Saturday, December 12, 2009

Anatomy of a Play: Why Top Tier Defensemen are so Important

The predators lost in OT to the Red Wings, 3-2, tonight.  The OT goal was a heartbreaker for preds fans, and a great example of what makes leagues top defensive players so great.  Let's dive deeper into this D-Man let down in the first installment of "Anatomy of a Play". (With pictures and video after the break).

The Situation

The OT period has just started.  OT, unlike regulation play, is a four-on-four situation (plus goalies) for five minutes.  If no one scores, it goes to a shootout.  The goal is to ensure that someone scores.  Imagine if the NFL, in overtime, required the defense to play without a free-safety.  Same situation.  You'd see alot more "long bombs" in OT.  That is exactly what the Predators saw tonight.

Anatomy of the Play

Here is the game winning goal.  The Predators turn the puck over in the offensive zone (bad, but it happens).

At 0:07 in the clip, the "long bomb" happens to Todd Bertuzzi (red arrow).  Think of Bertuzzi as a LenDale White.  He's big, but not huge.  He's pretty fast, but not lightning fast.  He's good, but not great.

At 0:09 seconds, Bertuzzi has the puck.  Notice that that the Predator Defenseman Klein, #8, has a step on Bertuzzi.   Just like the NFL, speed is so important in hockey.  Klein is now playing the role of free safety.  Its his job to make sure no one gets by him.  Will he "make the tackle" (i.e. knock Bertuzzi of the puck)?

Ah... no.   Speed kills.  Notice what happens between 0:09 and 0:10:  Klein loses the step that he has on Bertuzzi, now it is neck-and-neck, a race to the goal.  This is where the difference between top D-men, and second string, is so important.  Klien is a younger defenseman.  He's going to be very good, but he did not make the play here.  Here, he's Donnie Nickie, not Michael Griffin.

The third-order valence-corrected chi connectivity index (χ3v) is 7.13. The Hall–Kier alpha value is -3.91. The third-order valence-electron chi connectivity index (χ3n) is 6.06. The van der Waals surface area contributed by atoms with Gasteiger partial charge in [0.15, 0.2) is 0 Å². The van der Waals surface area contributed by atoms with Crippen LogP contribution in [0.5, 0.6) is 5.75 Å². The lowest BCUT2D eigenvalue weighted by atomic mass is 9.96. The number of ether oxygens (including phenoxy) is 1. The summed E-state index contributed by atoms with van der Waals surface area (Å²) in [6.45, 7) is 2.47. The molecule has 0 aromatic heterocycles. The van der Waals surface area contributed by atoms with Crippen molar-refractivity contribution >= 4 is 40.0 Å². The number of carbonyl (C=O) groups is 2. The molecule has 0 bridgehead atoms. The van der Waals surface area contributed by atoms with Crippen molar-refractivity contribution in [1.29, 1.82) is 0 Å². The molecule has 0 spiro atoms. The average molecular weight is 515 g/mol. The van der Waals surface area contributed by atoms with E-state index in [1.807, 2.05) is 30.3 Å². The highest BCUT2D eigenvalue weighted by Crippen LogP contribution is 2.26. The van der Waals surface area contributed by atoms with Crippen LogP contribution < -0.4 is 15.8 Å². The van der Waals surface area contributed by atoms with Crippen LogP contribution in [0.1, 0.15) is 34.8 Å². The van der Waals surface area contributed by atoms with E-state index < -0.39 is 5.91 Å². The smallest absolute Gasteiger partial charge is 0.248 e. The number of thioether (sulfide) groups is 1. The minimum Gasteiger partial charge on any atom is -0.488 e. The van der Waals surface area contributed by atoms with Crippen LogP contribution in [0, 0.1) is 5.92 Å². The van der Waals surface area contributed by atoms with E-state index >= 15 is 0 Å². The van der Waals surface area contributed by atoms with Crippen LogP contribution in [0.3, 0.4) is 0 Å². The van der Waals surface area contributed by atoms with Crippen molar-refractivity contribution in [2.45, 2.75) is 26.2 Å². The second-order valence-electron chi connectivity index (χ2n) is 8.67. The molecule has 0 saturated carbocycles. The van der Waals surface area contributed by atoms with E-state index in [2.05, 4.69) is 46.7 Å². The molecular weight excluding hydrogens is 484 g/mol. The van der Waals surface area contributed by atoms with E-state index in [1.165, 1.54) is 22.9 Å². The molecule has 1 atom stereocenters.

All is not lost at this point.  Bertuzzi's stance (above) is called "building a wall".  He is using his body to shield the puck from Klien.  Think of this as a running back covering the ball with both hands, running with his head down near the goal line.  He won't fumble, but he's not sprinting.  Bertuzzi is not sprinting either. (Notice, that in this position, Klein must continue to skate toward the bottom of the screen.  His body position won't let him skate toward the top).

So Klein didn't make the first play by knocking Bertuzzi off the puck.  He is skating full speed on Bertuzzi's left, and the puck is on the other side of Bertuzzi.  Right now Klein has two options: (1)Klein can either make a play for the puck (think of this as trying to strip the football), which is less likely to stop the play but also less likely to draw a penalty.  (2) Or, Klein can put a shoulder into Bertuzzi (i.e. make the tackle), which is more likely to draw a penalty much much more likely to break up the play. [Think to yourself right now, what would a Griffin or Courtland Finnegan do in this situation... he'd blow the opponent up!]